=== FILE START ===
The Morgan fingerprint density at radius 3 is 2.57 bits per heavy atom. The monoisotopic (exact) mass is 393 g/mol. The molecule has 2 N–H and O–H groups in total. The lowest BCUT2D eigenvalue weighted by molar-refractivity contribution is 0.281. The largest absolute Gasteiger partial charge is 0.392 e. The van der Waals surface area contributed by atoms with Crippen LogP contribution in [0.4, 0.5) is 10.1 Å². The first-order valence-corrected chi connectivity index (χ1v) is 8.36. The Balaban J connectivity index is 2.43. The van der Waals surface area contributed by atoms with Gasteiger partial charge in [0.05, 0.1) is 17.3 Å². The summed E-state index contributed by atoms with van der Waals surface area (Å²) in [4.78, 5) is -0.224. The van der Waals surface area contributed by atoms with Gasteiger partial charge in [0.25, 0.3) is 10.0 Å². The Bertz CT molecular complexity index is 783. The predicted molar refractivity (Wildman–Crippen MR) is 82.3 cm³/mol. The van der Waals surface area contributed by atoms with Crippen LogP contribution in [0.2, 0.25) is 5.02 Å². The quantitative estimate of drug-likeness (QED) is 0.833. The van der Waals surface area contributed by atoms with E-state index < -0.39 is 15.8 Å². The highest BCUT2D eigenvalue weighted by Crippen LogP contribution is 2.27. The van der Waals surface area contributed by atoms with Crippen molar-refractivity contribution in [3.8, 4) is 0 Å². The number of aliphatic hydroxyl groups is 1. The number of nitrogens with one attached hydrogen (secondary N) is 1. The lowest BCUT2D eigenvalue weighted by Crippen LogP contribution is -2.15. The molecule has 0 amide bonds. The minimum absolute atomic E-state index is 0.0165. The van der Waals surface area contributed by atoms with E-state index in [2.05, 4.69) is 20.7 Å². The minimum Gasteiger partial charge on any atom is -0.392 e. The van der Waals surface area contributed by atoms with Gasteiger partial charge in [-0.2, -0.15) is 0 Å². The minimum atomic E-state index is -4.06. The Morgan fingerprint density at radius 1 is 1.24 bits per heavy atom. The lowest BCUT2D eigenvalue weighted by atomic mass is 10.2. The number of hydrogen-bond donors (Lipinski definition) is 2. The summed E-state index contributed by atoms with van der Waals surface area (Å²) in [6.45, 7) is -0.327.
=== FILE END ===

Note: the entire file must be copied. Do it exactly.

The Morgan fingerprint density at radius 3 is 2.57 bits per heavy atom. The monoisotopic (exact) mass is 393 g/mol. The molecule has 2 N–H and O–H groups in total. The lowest BCUT2D eigenvalue weighted by molar-refractivity contribution is 0.281. The largest absolute Gasteiger partial charge is 0.392 e. The van der Waals surface area contributed by atoms with Crippen LogP contribution in [0.4, 0.5) is 10.1 Å². The first-order valence-corrected chi connectivity index (χ1v) is 8.36. The Balaban J connectivity index is 2.43. The van der Waals surface area contributed by atoms with Gasteiger partial charge in [0.05, 0.1) is 17.3 Å². The summed E-state index contributed by atoms with van der Waals surface area (Å²) in [4.78, 5) is -0.224. The van der Waals surface area contributed by atoms with Gasteiger partial charge in [0.25, 0.3) is 10.0 Å². The Bertz CT molecular complexity index is 783. The predicted molar refractivity (Wildman–Crippen MR) is 82.3 cm³/mol. The van der Waals surface area contributed by atoms with Crippen LogP contribution in [0.2, 0.25) is 5.02 Å². The quantitative estimate of drug-likeness (QED) is 0.833. The van der Waals surface area contributed by atoms with E-state index < -0.39 is 15.8 Å². The highest BCUT2D eigenvalue weighted by Crippen LogP contribution is 2.27. The van der Waals surface area contributed by atoms with Crippen molar-refractivity contribution in [3.8, 4) is 0 Å². The number of aliphatic hydroxyl groups is 1. The number of nitrogens with one attached hydrogen (secondary N) is 1. The lowest BCUT2D eigenvalue weighted by Crippen LogP contribution is -2.15. The molecule has 0 amide bonds. The minimum absolute atomic E-state index is 0.0165. The van der Waals surface area contributed by atoms with E-state index in [2.05, 4.69) is 20.7 Å². The minimum Gasteiger partial charge on any atom is -0.392 e. The van der Waals surface area contributed by atoms with Gasteiger partial charge in [-0.2, -0.15) is 0 Å². The minimum atomic E-state index is -4.06. The Morgan fingerprint density at radius 1 is 1.24 bits per heavy atom. The lowest BCUT2D eigenvalue weighted by atomic mass is 10.2. The number of hydrogen-bond donors (Lipinski definition) is 2. The summed E-state index contributed by atoms with van der Waals surface area (Å²) in [6.45, 7) is -0.327.